Good child therapy techniques include establishing the right environment. An environment that engages and encourages the child to open up through conversation or activity. And when words don’t seem to do the trick, the solution lies in interactive activities that help in creating a relaxed non-threatening atmosphere of trust and reliability.
As Plato once said, “You can discover more about a person in an hour of play than in a year of conversation.” This is of particular significance when counselling children as the methodologies normally employed in adult therapy cannot be implemented in the case of children. Children may find it difficult to express in words as opposed to action. Which is why it is more effective when they show what’s troubling them rather than have them talk about it.
Child Therapy Techniques
Play therapy is a particular useful child counselling resource for therapists, especially when dealing with emotional issues, social behaviour, and trauma and stress resolution. It’s an effective tool for diagnosis, where the patterns of play can be examined and analysed to understand the root cause of a child’s impulsive or difficult behaviour.
The “playroom” is a safe zone for the child. The child and counsellor make use of the toys and games to understand the issue that poses a problem and develop a healthier attitude. Children express freely through the medium of toys and games, thus giving the counsellor a chance to peek into the child’s mind and understand the circumstances that led to the child’s impulsive or difficult state.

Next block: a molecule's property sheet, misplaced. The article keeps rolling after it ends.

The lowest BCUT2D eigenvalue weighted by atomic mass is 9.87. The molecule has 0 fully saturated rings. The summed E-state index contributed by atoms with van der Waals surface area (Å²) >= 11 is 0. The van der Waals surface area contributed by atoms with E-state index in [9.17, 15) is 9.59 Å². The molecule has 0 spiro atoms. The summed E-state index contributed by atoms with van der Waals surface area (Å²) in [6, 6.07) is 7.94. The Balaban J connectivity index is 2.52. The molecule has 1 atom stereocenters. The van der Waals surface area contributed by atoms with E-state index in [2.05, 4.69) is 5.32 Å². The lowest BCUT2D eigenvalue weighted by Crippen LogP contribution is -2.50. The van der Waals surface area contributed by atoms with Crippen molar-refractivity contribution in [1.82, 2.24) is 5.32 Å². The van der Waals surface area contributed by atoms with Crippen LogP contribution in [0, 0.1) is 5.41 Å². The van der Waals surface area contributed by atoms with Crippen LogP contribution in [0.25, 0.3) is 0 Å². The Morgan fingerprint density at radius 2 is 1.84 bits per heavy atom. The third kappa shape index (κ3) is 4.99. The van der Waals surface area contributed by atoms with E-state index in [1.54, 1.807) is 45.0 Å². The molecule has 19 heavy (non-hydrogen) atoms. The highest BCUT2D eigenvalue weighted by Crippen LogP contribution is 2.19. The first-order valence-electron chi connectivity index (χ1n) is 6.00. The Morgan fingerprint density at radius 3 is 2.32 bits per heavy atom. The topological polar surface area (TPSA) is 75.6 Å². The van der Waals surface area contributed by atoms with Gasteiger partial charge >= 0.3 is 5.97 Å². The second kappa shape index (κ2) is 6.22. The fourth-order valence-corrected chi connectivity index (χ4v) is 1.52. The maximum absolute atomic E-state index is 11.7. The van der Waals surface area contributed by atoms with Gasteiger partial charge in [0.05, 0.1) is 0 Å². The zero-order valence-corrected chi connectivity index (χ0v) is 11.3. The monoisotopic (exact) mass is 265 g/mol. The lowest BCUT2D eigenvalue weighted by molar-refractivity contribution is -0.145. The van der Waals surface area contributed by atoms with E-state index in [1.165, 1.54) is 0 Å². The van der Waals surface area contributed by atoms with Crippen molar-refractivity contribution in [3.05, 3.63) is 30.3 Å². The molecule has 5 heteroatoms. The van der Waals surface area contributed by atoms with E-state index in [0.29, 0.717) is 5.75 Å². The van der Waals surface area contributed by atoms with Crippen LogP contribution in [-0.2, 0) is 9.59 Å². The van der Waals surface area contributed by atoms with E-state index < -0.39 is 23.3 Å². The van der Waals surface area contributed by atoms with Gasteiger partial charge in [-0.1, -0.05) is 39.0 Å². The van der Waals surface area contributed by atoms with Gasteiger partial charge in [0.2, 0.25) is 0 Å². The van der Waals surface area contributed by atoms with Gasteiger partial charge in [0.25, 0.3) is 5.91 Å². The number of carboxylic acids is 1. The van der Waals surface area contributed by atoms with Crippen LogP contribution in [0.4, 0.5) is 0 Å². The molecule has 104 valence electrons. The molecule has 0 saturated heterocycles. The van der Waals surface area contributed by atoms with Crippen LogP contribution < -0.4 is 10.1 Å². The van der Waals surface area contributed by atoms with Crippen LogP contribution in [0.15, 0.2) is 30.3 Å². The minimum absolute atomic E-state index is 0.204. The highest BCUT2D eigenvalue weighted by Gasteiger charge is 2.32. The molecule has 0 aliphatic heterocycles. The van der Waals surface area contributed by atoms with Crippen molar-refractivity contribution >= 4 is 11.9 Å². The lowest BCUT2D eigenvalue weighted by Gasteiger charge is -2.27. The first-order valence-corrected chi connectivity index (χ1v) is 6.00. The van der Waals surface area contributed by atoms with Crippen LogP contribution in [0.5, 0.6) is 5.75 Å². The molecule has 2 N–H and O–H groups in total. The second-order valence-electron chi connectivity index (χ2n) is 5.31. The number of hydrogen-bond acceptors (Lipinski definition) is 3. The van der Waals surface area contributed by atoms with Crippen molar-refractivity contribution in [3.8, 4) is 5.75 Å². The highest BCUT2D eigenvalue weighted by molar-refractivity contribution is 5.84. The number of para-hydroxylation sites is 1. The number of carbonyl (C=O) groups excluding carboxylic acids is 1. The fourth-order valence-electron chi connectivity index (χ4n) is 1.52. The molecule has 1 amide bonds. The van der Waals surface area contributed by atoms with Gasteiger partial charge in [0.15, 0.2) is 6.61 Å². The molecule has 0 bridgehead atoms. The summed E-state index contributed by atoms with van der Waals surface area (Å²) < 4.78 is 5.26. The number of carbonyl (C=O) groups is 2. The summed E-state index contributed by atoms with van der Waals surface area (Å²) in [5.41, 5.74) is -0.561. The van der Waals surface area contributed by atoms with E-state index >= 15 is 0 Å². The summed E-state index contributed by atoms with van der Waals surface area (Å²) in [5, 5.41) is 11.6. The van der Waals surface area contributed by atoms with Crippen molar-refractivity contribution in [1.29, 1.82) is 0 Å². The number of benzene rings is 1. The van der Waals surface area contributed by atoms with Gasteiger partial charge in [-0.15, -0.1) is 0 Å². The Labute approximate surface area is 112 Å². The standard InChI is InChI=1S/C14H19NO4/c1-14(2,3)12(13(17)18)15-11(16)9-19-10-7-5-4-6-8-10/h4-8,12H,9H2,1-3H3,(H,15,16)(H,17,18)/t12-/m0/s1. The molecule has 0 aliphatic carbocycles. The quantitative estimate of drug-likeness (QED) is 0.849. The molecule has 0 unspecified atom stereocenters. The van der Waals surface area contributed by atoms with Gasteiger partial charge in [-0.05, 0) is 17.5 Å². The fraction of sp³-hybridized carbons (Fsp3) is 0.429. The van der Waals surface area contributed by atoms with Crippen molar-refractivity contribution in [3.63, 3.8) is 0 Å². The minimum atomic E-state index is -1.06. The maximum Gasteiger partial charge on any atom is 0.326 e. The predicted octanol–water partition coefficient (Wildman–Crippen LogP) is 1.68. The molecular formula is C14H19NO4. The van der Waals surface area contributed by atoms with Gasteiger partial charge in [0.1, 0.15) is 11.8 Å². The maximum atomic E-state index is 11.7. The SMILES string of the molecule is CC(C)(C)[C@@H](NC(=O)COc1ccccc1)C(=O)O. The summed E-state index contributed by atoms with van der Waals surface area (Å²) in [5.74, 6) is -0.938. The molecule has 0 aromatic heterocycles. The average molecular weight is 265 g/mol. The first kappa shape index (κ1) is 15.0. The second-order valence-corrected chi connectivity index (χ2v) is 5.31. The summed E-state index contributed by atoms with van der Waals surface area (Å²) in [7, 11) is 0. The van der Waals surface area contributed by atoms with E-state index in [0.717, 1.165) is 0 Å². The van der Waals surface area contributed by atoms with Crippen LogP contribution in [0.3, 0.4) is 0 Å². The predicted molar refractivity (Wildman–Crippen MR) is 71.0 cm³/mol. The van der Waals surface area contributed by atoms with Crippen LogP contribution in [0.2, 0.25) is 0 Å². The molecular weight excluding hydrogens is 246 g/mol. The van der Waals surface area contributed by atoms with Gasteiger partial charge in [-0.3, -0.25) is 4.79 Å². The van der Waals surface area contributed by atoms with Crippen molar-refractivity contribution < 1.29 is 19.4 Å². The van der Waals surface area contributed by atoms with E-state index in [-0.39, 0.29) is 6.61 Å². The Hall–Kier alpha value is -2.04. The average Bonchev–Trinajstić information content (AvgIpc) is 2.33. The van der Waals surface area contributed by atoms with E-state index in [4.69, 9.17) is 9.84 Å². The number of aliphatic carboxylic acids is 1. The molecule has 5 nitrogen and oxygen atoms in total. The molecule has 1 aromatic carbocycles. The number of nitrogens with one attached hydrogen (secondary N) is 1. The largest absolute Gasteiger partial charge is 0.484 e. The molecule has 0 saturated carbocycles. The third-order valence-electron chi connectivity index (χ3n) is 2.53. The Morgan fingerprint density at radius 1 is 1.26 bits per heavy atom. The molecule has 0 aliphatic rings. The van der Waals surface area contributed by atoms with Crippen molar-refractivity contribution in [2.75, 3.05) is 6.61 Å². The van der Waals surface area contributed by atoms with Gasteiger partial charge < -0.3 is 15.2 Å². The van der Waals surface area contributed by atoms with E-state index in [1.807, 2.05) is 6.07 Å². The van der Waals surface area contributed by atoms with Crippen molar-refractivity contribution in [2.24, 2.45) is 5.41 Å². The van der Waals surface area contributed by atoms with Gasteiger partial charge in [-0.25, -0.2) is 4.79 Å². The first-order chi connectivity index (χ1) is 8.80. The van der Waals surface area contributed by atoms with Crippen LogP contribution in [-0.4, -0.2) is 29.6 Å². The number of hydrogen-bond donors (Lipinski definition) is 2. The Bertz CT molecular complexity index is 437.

The child play therapy resources at a counsellor’s disposal should typically include sandboxes with miniature figures, puppets, dolls, stuffed toys, board games, dollhouses, dress-up clothing, art props and materials for drawing and painting. By getting children to engage and express through the medium of these toys, the therapist or counsellor can analyse the underlying issues and guide the child towards an appropriate solution. In many instances, play therapy can also be seen as a method for self-help. The therapeutic process of creating a story in a sand tray, for example, not only helps reveal the circumstances that may have contributed to a child’s worrisome behaviour but also helps resolve and self-heal through expression.
While talking it out is usually considered therapeutic in itself, this adult methodology has little meaning with children, who may find it difficult to voice their concerns in an open and direct manner. It is this inability to express that might reflect as difficult behaviour on the child’s part, which is why it is important to provide a setting – like the playroom – to dial down the intensity and resolve issues through activities that build confidence and self-esteem.